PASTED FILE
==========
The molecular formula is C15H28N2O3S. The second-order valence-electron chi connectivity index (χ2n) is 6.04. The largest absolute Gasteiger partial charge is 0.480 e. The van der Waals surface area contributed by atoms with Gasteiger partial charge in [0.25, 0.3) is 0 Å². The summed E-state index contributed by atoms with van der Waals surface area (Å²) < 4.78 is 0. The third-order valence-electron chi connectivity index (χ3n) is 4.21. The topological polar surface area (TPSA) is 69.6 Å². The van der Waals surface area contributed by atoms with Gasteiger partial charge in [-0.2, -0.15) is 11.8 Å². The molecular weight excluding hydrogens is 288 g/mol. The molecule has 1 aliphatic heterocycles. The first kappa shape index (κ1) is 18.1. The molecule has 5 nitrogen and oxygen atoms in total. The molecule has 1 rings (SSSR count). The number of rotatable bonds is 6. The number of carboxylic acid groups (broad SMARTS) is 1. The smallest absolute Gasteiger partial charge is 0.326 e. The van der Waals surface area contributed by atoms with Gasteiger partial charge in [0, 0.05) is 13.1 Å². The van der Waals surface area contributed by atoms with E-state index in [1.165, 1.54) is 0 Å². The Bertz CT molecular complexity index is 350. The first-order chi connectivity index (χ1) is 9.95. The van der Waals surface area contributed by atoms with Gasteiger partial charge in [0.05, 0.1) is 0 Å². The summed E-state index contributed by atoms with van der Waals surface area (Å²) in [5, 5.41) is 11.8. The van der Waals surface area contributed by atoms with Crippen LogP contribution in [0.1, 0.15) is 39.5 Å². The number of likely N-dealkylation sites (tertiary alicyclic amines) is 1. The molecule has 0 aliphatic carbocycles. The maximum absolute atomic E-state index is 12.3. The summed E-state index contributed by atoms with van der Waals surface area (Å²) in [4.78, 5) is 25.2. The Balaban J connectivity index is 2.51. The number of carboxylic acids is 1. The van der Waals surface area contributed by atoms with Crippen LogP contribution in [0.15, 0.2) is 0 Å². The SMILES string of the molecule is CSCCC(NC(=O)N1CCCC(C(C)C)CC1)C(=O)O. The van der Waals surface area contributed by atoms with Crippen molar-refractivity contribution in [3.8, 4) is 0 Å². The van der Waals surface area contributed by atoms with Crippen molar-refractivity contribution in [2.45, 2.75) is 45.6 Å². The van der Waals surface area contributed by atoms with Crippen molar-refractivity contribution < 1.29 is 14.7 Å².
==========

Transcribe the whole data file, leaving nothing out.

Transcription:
The molecular formula is C15H28N2O3S. The second-order valence-electron chi connectivity index (χ2n) is 6.04. The largest absolute Gasteiger partial charge is 0.480 e. The van der Waals surface area contributed by atoms with Gasteiger partial charge in [0.25, 0.3) is 0 Å². The summed E-state index contributed by atoms with van der Waals surface area (Å²) < 4.78 is 0. The third-order valence-electron chi connectivity index (χ3n) is 4.21. The topological polar surface area (TPSA) is 69.6 Å². The van der Waals surface area contributed by atoms with Gasteiger partial charge in [-0.2, -0.15) is 11.8 Å². The molecular weight excluding hydrogens is 288 g/mol. The molecule has 1 aliphatic heterocycles. The first kappa shape index (κ1) is 18.1. The molecule has 5 nitrogen and oxygen atoms in total. The molecule has 1 rings (SSSR count). The number of rotatable bonds is 6. The number of carboxylic acid groups (broad SMARTS) is 1. The smallest absolute Gasteiger partial charge is 0.326 e. The van der Waals surface area contributed by atoms with Gasteiger partial charge in [0, 0.05) is 13.1 Å². The van der Waals surface area contributed by atoms with E-state index in [1.165, 1.54) is 0 Å². The Bertz CT molecular complexity index is 350. The first-order chi connectivity index (χ1) is 9.95. The van der Waals surface area contributed by atoms with Gasteiger partial charge in [0.05, 0.1) is 0 Å². The summed E-state index contributed by atoms with van der Waals surface area (Å²) in [5, 5.41) is 11.8. The van der Waals surface area contributed by atoms with Crippen LogP contribution in [0.1, 0.15) is 39.5 Å². The number of likely N-dealkylation sites (tertiary alicyclic amines) is 1. The molecule has 0 aliphatic carbocycles. The maximum absolute atomic E-state index is 12.3. The summed E-state index contributed by atoms with van der Waals surface area (Å²) in [4.78, 5) is 25.2. The Balaban J connectivity index is 2.51. The number of carboxylic acids is 1. The van der Waals surface area contributed by atoms with Crippen LogP contribution in [0.15, 0.2) is 0 Å². The SMILES string of the molecule is CSCCC(NC(=O)N1CCCC(C(C)C)CC1)C(=O)O. The van der Waals surface area contributed by atoms with Crippen molar-refractivity contribution in [3.8, 4) is 0 Å². The van der Waals surface area contributed by atoms with Crippen molar-refractivity contribution in [2.45, 2.75) is 45.6 Å². The van der Waals surface area contributed by atoms with Crippen molar-refractivity contribution < 1.29 is 14.7 Å².